Abstract

The three-dimensional (3-D) growth history of two garnet zone samples (Grt + Chl + Bt + Ms + Pl + Qtz + Ilm) from southwestern Maine was examined by serial sectioning and 3-D reconstructions of compositional zoning from backscatter images and X-ray maps.

Mn, Fe, Mg, and Ca zoning is broadly concentric. The concentration of Mn in garnet cores generally correlates with size (d = 50 to 750 micrometers), indicating progressive nucleation. In detail, all elements show irregular, patchy zoning in the cores. Assuming constancy of Mn on the rims of all garnet crystals in a rock volume plus no subsequent diffusional modification, Mn concentration can be used as a “time line” for garnet growth. Examination of the evolution of individual garnet crystals reveals that multiple nuclei formed simultaneously in the core regions and that nuclei expanded by growth in amoeba-shape forms along preexisting mineral grain boundaries (primarily quartz and plagioclase), dissolving the interior grains until the grains were either gone or encapsulated, at which time dissolution ceased. Amoeba-shaped garnet crystals coalesced as they grew and, simultaneously, new nuclei appeared in the nearby matrix. The net result was a single garnet porphyroblast that formed by the growth and coalescence of multiple nuclei.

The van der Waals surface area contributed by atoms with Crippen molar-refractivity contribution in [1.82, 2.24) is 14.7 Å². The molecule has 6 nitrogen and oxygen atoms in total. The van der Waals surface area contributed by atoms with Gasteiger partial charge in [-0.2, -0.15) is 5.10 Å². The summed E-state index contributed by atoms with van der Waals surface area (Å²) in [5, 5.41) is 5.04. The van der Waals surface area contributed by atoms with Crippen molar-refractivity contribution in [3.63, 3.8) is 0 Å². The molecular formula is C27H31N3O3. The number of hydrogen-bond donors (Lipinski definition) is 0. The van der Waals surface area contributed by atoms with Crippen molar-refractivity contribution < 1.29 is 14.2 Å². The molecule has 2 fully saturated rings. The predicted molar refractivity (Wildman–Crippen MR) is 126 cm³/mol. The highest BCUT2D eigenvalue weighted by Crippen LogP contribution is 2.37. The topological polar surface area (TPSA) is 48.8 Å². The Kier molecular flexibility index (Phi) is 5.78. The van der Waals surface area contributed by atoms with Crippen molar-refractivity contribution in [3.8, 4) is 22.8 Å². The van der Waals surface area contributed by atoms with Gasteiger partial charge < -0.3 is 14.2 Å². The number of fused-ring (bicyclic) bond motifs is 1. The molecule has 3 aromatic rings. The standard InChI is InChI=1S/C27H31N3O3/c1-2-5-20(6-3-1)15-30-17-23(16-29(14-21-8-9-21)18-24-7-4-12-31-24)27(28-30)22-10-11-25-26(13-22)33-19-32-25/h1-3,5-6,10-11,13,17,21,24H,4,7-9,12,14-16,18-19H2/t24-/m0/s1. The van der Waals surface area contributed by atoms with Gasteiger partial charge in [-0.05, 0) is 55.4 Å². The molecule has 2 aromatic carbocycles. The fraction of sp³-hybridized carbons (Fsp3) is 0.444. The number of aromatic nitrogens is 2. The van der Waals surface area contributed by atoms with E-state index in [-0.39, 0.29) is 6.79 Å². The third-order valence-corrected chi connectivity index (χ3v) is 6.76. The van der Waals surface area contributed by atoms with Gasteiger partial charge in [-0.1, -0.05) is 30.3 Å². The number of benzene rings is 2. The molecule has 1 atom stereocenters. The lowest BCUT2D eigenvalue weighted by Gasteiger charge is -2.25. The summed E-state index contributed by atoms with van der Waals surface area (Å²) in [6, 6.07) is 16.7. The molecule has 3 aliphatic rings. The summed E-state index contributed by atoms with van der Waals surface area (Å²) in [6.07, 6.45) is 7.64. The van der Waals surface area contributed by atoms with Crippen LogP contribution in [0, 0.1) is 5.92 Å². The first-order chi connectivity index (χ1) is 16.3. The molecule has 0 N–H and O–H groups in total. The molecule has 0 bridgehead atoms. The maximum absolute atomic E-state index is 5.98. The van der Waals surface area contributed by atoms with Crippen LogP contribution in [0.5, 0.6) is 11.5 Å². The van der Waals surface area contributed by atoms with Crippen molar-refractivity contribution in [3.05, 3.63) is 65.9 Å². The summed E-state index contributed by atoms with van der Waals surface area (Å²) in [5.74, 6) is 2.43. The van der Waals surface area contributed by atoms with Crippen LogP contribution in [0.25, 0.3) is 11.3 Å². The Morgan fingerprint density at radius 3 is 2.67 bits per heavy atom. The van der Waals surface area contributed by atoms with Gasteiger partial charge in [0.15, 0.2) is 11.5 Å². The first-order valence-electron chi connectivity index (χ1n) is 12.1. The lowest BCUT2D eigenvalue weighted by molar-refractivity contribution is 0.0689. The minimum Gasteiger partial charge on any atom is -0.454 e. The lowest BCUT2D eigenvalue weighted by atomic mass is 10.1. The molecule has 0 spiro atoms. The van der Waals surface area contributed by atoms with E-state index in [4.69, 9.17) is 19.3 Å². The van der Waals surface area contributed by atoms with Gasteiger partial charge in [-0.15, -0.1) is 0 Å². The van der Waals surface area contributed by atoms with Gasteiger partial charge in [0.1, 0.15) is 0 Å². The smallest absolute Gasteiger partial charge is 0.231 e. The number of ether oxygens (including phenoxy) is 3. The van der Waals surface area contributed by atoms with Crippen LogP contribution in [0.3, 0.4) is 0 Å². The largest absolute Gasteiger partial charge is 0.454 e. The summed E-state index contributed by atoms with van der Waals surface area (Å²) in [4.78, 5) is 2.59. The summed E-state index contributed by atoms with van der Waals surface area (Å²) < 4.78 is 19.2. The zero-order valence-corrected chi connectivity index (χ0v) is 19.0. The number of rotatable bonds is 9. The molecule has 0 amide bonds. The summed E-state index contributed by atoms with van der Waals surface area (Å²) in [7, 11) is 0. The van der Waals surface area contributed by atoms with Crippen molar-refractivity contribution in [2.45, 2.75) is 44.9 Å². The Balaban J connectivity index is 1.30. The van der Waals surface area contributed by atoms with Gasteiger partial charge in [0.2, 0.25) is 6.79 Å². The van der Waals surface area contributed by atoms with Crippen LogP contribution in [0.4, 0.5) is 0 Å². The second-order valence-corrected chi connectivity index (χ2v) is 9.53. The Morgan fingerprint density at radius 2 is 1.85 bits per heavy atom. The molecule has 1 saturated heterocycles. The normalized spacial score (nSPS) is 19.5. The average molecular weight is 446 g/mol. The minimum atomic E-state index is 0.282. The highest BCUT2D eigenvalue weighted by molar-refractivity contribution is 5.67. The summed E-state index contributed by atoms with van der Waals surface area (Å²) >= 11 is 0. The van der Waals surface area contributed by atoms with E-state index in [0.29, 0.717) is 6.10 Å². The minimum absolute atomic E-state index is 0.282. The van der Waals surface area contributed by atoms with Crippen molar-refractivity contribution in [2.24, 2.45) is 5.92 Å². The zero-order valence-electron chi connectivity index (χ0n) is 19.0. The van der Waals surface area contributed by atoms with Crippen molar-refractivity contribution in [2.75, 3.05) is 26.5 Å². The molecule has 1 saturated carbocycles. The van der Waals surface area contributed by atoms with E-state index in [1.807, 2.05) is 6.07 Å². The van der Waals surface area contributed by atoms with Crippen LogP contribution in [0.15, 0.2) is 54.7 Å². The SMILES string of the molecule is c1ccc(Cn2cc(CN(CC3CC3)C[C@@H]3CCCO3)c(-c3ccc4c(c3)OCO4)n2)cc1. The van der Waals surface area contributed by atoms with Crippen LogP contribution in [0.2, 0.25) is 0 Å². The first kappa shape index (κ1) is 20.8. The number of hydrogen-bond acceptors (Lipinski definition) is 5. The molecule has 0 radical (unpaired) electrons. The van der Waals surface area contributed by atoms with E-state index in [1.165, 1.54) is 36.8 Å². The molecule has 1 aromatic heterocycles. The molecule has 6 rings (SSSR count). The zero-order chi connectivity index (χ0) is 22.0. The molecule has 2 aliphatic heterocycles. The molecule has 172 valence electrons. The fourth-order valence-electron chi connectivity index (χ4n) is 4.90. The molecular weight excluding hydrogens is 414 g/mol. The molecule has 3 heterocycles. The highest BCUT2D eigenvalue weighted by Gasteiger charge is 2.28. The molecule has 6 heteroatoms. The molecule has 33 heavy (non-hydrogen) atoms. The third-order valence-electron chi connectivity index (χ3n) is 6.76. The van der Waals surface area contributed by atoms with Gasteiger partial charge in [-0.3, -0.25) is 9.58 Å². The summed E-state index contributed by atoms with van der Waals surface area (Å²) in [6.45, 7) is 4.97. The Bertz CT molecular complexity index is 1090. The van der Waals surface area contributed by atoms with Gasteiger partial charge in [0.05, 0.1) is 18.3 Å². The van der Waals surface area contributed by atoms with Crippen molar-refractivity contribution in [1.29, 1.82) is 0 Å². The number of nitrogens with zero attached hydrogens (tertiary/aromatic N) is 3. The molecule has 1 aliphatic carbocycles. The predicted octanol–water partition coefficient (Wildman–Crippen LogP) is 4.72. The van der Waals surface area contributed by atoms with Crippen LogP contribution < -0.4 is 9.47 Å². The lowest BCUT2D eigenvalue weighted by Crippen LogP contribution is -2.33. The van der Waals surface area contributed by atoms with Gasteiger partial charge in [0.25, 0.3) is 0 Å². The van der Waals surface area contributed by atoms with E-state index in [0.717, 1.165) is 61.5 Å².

Radius-rate plots, constructed by counting pixels in 2-D images, reveal that crystals grew at the same radial rate, regardless of size. The observation of continuous nucleation in the vicinity of preexisting crystals plus the radius-rate plots rule out diffusion over length scales on the order of the garnet radius or greater as the rate-limiting step and are consistent with either diffusion over shorter length scales or interface control as rate-limiting to garnet growth. The strong clustering of garnet nuclei requires clustering of favorable nucleation sites, which may have been caused by favorable orientation of garnet precursor minerals (i.e., chlorite + quartz).

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